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 bs(1)								       bs(1)

      bs - a compiler/interpreter for modest-sized programs

      bs [file [args]]

      bs is a remote descendant of BASIC and SNOBOL4 with some C language
      added.  bs is designed for programming tasks where program development
      time is as important as the resulting speed of execution.	 Formalities
      of data declaration and file/process manipulation are minimized.
      Line-at-a-time debugging, the trace and dump statements, and useful
      run-time error messages all simplify program testing.  Furthermore,
      incomplete programs can be debugged; inner functions can be tested
      before outer functions have been written, and vice versa.

      If file is specified on the command-line, it is used for input before
      any input is taken from the keyboard.  By default, statements read
      from file are compiled for later execution.  Likewise, statements
      entered from the keyboard are normally executed immediately (see
      compile and execute below).  Unless the final operation is assignment,
      the result of an immediate expression statement is printed.

      bs programs are made up of input lines.  If the last character on a
      line is a \, the line is continued.  bs accepts lines of the following

	   label statement

      A label is a name (see below) followed by a colon.  A label and a
      variable can have the same name.

      A bs statement is either an expression or a keyword followed by zero
      or more expressions.  Some keywords (clear, compile, !, execute,
      include, ibase, obase, and run) are always executed as they are

    Statement Syntax:
      expression     The expression is executed for its side effects (value,
		     assignment, or function call).  The details of
		     expressions follow the description of statement types

      break	     break exits from the innermost for/while loop.

      clear	     Clears the symbol table and compiled statements.  clear
		     is executed immediately.

      compile [expression]
		     Succeeding statements are compiled (overrides the

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 bs(1)								       bs(1)

		     immediate execution default).  The optional expression
		     is evaluated and used as a file name for further input.
		     A clear is associated with this latter case.  compile
		     is executed immediately.

      continue	     continue transfers to the loop-continuation of the
		     current for/while loop.

      dump [name]    The name and current value of every non-local variable
		     is printed.  Optionally, only the named variable is
		     reported.	After an error or interrupt, the number of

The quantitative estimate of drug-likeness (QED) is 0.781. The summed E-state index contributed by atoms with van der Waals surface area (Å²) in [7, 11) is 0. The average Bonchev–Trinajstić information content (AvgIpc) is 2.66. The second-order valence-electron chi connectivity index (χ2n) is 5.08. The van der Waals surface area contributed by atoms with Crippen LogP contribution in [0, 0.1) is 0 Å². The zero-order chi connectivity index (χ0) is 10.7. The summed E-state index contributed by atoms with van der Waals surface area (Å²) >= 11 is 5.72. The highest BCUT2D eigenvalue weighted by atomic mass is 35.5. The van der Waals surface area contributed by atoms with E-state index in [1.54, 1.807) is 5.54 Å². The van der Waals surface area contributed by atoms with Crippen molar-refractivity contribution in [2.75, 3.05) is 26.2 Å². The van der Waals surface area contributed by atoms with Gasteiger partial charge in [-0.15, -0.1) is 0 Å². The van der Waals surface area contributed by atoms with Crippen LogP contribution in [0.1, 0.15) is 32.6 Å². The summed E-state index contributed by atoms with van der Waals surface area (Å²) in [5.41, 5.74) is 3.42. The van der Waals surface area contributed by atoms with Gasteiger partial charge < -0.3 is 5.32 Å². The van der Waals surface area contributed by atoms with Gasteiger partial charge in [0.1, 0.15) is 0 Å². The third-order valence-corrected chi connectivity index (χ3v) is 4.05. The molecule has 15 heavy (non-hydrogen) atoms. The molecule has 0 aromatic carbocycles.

the last statement is displayed.  The user-function
		     trace is displayed after an error or stop that occurred
		     in a function.

      edit	     A call is made to the editor selected by the EDITOR
		     environment variable if it is present, or ed(1) if
		     EDITOR is undefined or null.  If the file argument is
		     present on the command line, file is passed to the
		     editor as the file to edit (otherwise no file name is
		     used).  Upon exiting the editor, a compile statement
		     (and associated clear) is executed giving that file
		     name as its argument.

      exit [expression]
		     Return to system level.  The expression is returned as
		     process status.

      execute	     Change to immediate execution mode (an interrupt has a
		     similar effect).  This statement does not cause stored
		     statements to execute (see run below).

      for name = expression expression statement
      for name = expression expression

      for expression , expression , expression statement
      for expression , expression , expression
      next	     The for statement repetitively executes a statement
		     (first form) or a group of statements (second form)
		     under control of a named variable.	 The variable takes
		     on the value of the first expression, then is
		     incremented by one on each loop, not to exceed the
		     value of the second expression.  The third and fourth
		     forms require three expressions separated by commas.
		     The first of these is the initialization, the second is
		     the test (true to continue), and the third is the
		     loop-continuation action (normally an increment).

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 bs(1)								       bs(1)

      fun f([a, ...]) [v, ...]
      nuf	     fun defines the function name, arguments, and local
		     variables for a user-written function.  Up to ten
		     arguments and local variables are allowed.	 Such names
		     cannot be arrays, nor can they be I/O associated.
		     Function definitions cannot be nested.  Calling an
		     undefined function is permissible; see function calls

      freturn	     A way to signal the failure of a user-written function.
		     See the interrogation operator (?) below.	If